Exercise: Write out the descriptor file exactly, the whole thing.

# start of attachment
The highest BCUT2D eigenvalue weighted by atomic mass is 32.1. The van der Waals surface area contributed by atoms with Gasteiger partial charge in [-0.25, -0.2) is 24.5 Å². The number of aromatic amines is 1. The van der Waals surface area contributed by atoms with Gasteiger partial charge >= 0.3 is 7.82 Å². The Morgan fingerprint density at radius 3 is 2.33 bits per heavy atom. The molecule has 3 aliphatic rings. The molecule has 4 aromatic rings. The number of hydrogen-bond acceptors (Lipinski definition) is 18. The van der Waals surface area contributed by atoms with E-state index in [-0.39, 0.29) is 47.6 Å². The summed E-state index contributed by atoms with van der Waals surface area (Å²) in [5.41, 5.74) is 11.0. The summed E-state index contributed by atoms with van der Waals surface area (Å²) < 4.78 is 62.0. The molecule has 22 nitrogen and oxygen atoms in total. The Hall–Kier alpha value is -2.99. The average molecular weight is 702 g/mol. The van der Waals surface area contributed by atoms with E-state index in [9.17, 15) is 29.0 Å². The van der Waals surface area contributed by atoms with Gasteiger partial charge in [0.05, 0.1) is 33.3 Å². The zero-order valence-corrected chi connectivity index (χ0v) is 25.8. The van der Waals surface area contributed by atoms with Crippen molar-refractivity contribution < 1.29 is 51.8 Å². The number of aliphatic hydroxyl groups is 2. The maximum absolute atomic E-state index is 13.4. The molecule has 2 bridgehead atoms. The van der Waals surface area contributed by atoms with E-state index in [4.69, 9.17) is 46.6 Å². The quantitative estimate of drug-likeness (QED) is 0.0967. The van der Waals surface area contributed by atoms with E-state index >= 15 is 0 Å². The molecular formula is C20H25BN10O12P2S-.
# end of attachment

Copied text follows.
The highest BCUT2D eigenvalue weighted by atomic mass is 32.1. The van der Waals surface area contributed by atoms with Gasteiger partial charge in [-0.25, -0.2) is 24.5 Å². The number of aromatic amines is 1. The van der Waals surface area contributed by atoms with Gasteiger partial charge >= 0.3 is 7.82 Å². The Morgan fingerprint density at radius 3 is 2.33 bits per heavy atom. The molecule has 3 aliphatic rings. The molecule has 4 aromatic rings. The number of hydrogen-bond acceptors (Lipinski definition) is 18. The van der Waals surface area contributed by atoms with E-state index in [-0.39, 0.29) is 47.6 Å². The summed E-state index contributed by atoms with van der Waals surface area (Å²) in [5.41, 5.74) is 11.0. The summed E-state index contributed by atoms with van der Waals surface area (Å²) < 4.78 is 62.0. The molecule has 22 nitrogen and oxygen atoms in total. The Hall–Kier alpha value is -2.99. The average molecular weight is 702 g/mol. The van der Waals surface area contributed by atoms with E-state index in [9.17, 15) is 29.0 Å². The van der Waals surface area contributed by atoms with Gasteiger partial charge in [0.05, 0.1) is 33.3 Å². The zero-order valence-corrected chi connectivity index (χ0v) is 25.8. The van der Waals surface area contributed by atoms with Crippen molar-refractivity contribution < 1.29 is 51.8 Å². The number of aliphatic hydroxyl groups is 2. The maximum absolute atomic E-state index is 13.4. The molecule has 2 bridgehead atoms. The van der Waals surface area contributed by atoms with E-state index in [4.69, 9.17) is 46.6 Å². The quantitative estimate of drug-likeness (QED) is 0.0967. The van der Waals surface area contributed by atoms with E-state index >= 15 is 0 Å². The molecular formula is C20H25BN10O12P2S-.